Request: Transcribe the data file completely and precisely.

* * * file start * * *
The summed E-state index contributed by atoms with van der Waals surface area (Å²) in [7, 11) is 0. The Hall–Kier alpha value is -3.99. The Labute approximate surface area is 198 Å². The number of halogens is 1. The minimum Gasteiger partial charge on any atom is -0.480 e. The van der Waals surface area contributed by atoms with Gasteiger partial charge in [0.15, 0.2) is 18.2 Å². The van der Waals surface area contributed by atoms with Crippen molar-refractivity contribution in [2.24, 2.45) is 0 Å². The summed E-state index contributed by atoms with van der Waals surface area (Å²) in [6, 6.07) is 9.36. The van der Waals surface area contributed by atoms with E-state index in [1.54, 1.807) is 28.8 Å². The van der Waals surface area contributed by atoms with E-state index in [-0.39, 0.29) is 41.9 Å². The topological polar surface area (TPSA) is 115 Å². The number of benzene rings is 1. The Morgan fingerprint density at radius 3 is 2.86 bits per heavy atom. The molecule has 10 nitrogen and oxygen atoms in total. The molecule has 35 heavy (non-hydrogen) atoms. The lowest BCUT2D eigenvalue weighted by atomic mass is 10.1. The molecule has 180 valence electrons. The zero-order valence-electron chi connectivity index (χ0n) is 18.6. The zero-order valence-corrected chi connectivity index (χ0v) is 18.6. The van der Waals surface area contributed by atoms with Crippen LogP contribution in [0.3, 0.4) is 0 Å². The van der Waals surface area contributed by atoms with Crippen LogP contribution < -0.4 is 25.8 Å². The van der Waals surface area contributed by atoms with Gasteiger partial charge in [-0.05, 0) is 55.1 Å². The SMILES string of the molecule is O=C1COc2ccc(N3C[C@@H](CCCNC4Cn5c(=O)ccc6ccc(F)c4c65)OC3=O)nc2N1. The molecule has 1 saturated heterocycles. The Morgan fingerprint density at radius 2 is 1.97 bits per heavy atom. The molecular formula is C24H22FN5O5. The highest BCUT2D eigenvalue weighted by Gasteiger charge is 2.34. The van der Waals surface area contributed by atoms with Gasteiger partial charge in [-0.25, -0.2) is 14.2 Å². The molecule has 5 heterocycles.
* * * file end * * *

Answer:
The summed E-state index contributed by atoms with van der Waals surface area (Å²) in [7, 11) is 0. The Hall–Kier alpha value is -3.99. The Labute approximate surface area is 198 Å². The number of halogens is 1. The minimum Gasteiger partial charge on any atom is -0.480 e. The van der Waals surface area contributed by atoms with Gasteiger partial charge in [0.15, 0.2) is 18.2 Å². The van der Waals surface area contributed by atoms with Crippen molar-refractivity contribution in [2.24, 2.45) is 0 Å². The summed E-state index contributed by atoms with van der Waals surface area (Å²) in [6, 6.07) is 9.36. The van der Waals surface area contributed by atoms with E-state index in [1.54, 1.807) is 28.8 Å². The van der Waals surface area contributed by atoms with E-state index in [-0.39, 0.29) is 41.9 Å². The topological polar surface area (TPSA) is 115 Å². The number of benzene rings is 1. The Morgan fingerprint density at radius 3 is 2.86 bits per heavy atom. The molecule has 10 nitrogen and oxygen atoms in total. The molecule has 35 heavy (non-hydrogen) atoms. The lowest BCUT2D eigenvalue weighted by atomic mass is 10.1. The molecule has 180 valence electrons. The zero-order valence-electron chi connectivity index (χ0n) is 18.6. The zero-order valence-corrected chi connectivity index (χ0v) is 18.6. The van der Waals surface area contributed by atoms with Crippen LogP contribution in [0.3, 0.4) is 0 Å². The van der Waals surface area contributed by atoms with Crippen LogP contribution < -0.4 is 25.8 Å². The van der Waals surface area contributed by atoms with Gasteiger partial charge in [-0.05, 0) is 55.1 Å². The SMILES string of the molecule is O=C1COc2ccc(N3C[C@@H](CCCNC4Cn5c(=O)ccc6ccc(F)c4c65)OC3=O)nc2N1. The molecule has 1 saturated heterocycles. The Morgan fingerprint density at radius 2 is 1.97 bits per heavy atom. The molecular formula is C24H22FN5O5. The highest BCUT2D eigenvalue weighted by Gasteiger charge is 2.34. The van der Waals surface area contributed by atoms with Gasteiger partial charge in [-0.25, -0.2) is 14.2 Å². The molecule has 5 heterocycles.